Often the ear set will result in long hanging ears that droop which detracts from the look of the chiselled, wedge shaped head. The first thing that comes to mind may be "what a cute and goofy dog," which may fit the personality, but is not what is desired for the impression of the breed.

The Doberman breed is designed to protect. One of the greatest security measures is simply the appearance of our Dobermans. Many can hardly recognise a Doberman with un-cropped ears and an un-docked tail. The look for the breed is meant to be regal, also described as "the look of a champion". This look is hardly achieved with un-cropped ears and an un-docked tail.

Work

Working

Protection work/functionality

Let us consider for a moment the more practical side of things. When dogs play with each other they go for the ears. When a human or opponent goes after a dog, the ears make great "handles". The ears can be grabbed, bitten or torn and if they are it can be very painful for the dog. This is why in a protection bred dog, the ears can be a huge liability. If the ears are caught torn or pulled hard enough this will cause your Doberman a great deal of injury and discomfort. Your veterinarian may need to repair them with surgery and give your dog antibiotics to prevent infection. The ears are likely to scar and the healing could result in an unsightly shaping of the ear.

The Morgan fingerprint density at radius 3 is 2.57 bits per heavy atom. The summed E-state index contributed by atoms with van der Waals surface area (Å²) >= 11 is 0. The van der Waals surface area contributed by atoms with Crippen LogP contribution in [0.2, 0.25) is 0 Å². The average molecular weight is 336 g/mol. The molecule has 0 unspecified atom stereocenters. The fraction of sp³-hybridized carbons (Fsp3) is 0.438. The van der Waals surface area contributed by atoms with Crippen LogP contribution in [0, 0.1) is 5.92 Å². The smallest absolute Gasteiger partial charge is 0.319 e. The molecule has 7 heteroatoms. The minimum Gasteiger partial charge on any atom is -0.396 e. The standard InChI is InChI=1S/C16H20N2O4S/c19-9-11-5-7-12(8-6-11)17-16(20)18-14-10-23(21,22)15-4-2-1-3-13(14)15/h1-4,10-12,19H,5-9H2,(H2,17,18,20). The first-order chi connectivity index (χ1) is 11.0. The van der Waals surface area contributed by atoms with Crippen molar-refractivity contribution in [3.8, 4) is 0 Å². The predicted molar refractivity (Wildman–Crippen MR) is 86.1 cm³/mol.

This is the exact reason why tails are docked as well. Dobermans tail are particularly thin and susceptible to painful breaking or damage just from every day wear and use. Docking the tail prevents serious injury and damage from arising in the first instance. Before you think, "we only want our Doberman as a pet, we don't plan on pursuing protection training or unruly play with other dogs and I live in a safe area", remember - our Dobermans are always on watch. A client of ours had one of our Dobermans as a family pet, she had an intruder enter her property in the middle of the night and as it should do, her Doberman confronted and chased away her attacker. Our point is this, protection is an instinct genetically imprinted onto our dogs. Whether you intend to train your dog in IPO or Schutzhund or not, our dogs will always be on the lookout. It is a liability and disservice in our opinion to leave them un-cropped when it is their nature to act for you.

Doberman health

Un-cropped Dobermans can also suffer from ear infections. Dobermans are susceptible to inner ear infection with un-cropped ears due to the restricted air flow the ear receives. Areas with a high degree of humidity or moisture are more prone to infection.

Dobermans are susceptible to inner ear infection with un-cropped ears